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Cynomys ludovicianus, Black-tailed Prairie Dog
Dr. Jessie Maisano - The University of Texas at Austin
Cynomys ludovicianus
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skull
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University of Michigan Museum of Zoology (UMMZ 96071)

Image processing: Dr. Jessie Maisano
Image processing: DigiMorph Staff
Publication Date: 15 Jan 2001

ITIS TNS Google MSN

Cynomys ludovicianus, the black-tailed prairie dog, is known from the late Rancholabrean to the Recent of the central and southern Great Plains, with a modern distribution from Canada to northern Mexico. In all, eight species of prairie dogs are known from the fossil record from the Late Blancan through the Holocene.

"Prairie dog" is a misnomer, as Cynomys is actually a ground squirrel. Squirrels are interesting in that their skulls are highly conserved, having changed little since the oldest-known squirrel (Protosciurus) appeared in the late Oligocene. This can be easily seen by comparing Cynomys to Spermophilus columbianus, the Columbian ground squirrel, S. variegatus, the rock squirrel, and Sciurus niger, the eastern fox squirrel. For this reason, one could call squirrels 'living fossils'.

To date, the lack of significant variation between squirrel species has frustrated efforts to discover their phylogenetic relationships. However, molecular studies suggest that the black-tailed and white-tailed prairie dogs form distinct clades, with the closet living relatives of all prairie dogs probably being the ground squirrels (Spermophilus).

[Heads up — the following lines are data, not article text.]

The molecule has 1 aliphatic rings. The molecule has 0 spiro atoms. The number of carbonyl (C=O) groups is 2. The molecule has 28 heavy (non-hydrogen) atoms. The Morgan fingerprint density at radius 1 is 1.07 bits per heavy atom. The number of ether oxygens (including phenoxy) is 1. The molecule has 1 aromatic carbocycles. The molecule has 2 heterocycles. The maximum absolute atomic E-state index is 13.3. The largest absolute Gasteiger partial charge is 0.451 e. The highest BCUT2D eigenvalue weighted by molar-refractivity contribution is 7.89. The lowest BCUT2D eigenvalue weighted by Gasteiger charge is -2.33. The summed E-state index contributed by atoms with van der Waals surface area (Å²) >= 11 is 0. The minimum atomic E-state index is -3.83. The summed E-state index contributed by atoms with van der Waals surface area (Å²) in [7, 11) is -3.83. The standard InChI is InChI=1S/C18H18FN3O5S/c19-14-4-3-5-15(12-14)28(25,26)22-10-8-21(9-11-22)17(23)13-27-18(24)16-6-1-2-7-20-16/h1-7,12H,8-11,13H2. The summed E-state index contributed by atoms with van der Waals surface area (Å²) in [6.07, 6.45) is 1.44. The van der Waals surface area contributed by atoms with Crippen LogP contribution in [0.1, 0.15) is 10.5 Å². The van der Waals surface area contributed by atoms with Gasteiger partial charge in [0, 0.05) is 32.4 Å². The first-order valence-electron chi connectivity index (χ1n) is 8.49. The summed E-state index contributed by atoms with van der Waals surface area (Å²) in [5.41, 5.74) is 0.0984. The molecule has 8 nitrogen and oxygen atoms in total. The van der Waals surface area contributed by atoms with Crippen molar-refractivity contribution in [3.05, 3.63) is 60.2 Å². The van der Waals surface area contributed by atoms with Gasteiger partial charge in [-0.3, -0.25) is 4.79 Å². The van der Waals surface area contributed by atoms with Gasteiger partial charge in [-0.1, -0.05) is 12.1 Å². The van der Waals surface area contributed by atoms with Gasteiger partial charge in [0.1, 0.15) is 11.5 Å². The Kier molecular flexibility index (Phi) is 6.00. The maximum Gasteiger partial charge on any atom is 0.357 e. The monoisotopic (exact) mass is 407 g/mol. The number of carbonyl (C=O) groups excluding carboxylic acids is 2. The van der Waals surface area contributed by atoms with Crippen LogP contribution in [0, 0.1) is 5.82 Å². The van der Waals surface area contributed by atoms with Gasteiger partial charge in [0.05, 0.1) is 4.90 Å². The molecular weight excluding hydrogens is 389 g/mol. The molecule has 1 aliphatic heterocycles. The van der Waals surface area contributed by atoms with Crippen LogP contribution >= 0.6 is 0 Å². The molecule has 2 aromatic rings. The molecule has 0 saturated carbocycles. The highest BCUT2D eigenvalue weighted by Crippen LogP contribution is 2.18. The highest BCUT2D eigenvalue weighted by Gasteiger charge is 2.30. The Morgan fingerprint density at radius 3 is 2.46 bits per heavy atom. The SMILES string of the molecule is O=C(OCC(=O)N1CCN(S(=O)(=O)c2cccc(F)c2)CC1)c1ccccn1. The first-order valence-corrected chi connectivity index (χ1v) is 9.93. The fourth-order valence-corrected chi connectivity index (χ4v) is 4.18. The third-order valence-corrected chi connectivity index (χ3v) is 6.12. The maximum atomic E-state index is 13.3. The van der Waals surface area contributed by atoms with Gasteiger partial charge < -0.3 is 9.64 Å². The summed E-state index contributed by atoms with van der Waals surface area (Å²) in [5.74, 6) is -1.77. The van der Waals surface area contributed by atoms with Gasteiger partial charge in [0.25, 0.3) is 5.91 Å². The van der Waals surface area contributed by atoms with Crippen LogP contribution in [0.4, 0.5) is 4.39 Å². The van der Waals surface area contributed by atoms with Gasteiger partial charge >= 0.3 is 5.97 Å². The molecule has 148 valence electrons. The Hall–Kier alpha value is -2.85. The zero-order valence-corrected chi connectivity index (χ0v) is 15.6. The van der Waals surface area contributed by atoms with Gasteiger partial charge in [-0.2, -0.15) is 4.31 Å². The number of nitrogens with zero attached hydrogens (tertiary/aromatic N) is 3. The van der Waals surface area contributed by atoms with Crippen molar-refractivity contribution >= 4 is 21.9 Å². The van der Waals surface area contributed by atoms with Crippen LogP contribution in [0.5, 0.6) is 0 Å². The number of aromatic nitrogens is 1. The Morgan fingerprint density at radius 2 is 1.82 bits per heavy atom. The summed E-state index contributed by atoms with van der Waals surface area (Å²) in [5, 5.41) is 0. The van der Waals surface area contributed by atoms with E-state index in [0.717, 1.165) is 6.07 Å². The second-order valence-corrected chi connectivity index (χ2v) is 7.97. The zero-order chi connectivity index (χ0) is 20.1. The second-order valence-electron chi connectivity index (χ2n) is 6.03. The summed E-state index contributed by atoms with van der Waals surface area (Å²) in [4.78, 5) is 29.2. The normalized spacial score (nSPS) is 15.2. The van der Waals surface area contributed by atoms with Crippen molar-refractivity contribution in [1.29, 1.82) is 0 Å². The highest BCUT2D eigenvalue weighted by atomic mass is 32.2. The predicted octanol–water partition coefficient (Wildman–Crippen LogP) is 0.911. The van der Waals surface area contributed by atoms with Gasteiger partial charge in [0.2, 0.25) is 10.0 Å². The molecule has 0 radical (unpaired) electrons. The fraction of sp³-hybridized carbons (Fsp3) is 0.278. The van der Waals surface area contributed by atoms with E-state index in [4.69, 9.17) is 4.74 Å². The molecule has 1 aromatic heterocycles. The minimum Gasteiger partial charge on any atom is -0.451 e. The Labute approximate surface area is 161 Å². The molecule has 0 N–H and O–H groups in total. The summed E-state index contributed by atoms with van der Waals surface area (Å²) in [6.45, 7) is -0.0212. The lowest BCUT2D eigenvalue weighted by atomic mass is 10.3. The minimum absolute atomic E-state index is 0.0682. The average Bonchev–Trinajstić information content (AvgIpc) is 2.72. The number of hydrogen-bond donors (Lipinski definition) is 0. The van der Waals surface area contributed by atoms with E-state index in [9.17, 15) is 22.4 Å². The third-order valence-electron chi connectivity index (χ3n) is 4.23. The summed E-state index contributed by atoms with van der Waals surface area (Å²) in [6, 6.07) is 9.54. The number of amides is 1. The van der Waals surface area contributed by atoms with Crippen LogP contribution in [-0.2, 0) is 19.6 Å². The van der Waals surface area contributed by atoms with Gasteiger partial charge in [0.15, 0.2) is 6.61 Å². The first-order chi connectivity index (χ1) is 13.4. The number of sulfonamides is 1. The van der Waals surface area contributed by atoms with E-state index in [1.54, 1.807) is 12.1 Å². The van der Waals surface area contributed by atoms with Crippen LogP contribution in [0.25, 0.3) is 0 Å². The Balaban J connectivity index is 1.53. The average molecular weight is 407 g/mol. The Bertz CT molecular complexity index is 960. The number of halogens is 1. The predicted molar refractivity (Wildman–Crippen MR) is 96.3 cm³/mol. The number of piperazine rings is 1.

About the Species

This specimen, a male collected in Wind Cave National Park, Custer County, South Dakota, was made available to the University of Texas High-Resolution X-ray CT Facility for scanning courtesy of Dr. Donald Swiderski of the University of Michigan Museum of Zoology. Funding for scanning was provided by a National Science Foundation Digital Libraries Initiative grant to Dr. Timothy Rowe of The University of Texas at Austin.

About this Specimen

The specimen was scanned by Matthew Colbert and Richard Ketcham on 27 July 2000 along the coronal axis for a total of 386 slices, each slice 0.16 mm thick, with an interslice spacing of 0.16 mm.

About the
Scan
Literature

Goodwin, H. T. 1995. Systematic revision of fossil prairie dogs with descriptions of two new species. University of Kansas Museum of Natural History Miscellaneous Publication 86, 38 pp.

Goodwin, H. T. 1995. Pliocene-Pleistocene biogeographic history of prairie dogs, genus Cynomys (Sciuridae). Journal of Mammalogy 76:100-122.

Hoogland, J. L. 1996. Cynomys ludovicianus. Mammalian Species 535:1-10.

McCullough, D. A., R. K. Chesser, and R. D. Owen. 1987. Immunological systematics of prairie dogs. Journal of Mammalogy 68:561-568.

Pizzimenti, J. J. 1975. Evolution of the prairie dog genus Cynomys. Occasional papers of the Museum of Natural History, The University of Kansas 39:1-73.


Links

Mammalian Species account of Cynomys ludovicianus (American Society of Mammalogists)

Cynomys ludovicianus on The Animal Diversity Web (The University of Michigan Museum of Zoology)

Cynomys ludovicianus on The Mammals of Texas Online Edition

Literature
& Links

None available.

Additional
Imagery

To cite this page: Dr. Jessie Maisano, 2001, "Cynomys ludovicianus" (On-line), Digital Morphology. Accessed October 24, 2014 at http://digimorph.org/specimens/Cynomys_ludovicianus/.

©2002 - UTCT/DigiMorph Funding by NSF
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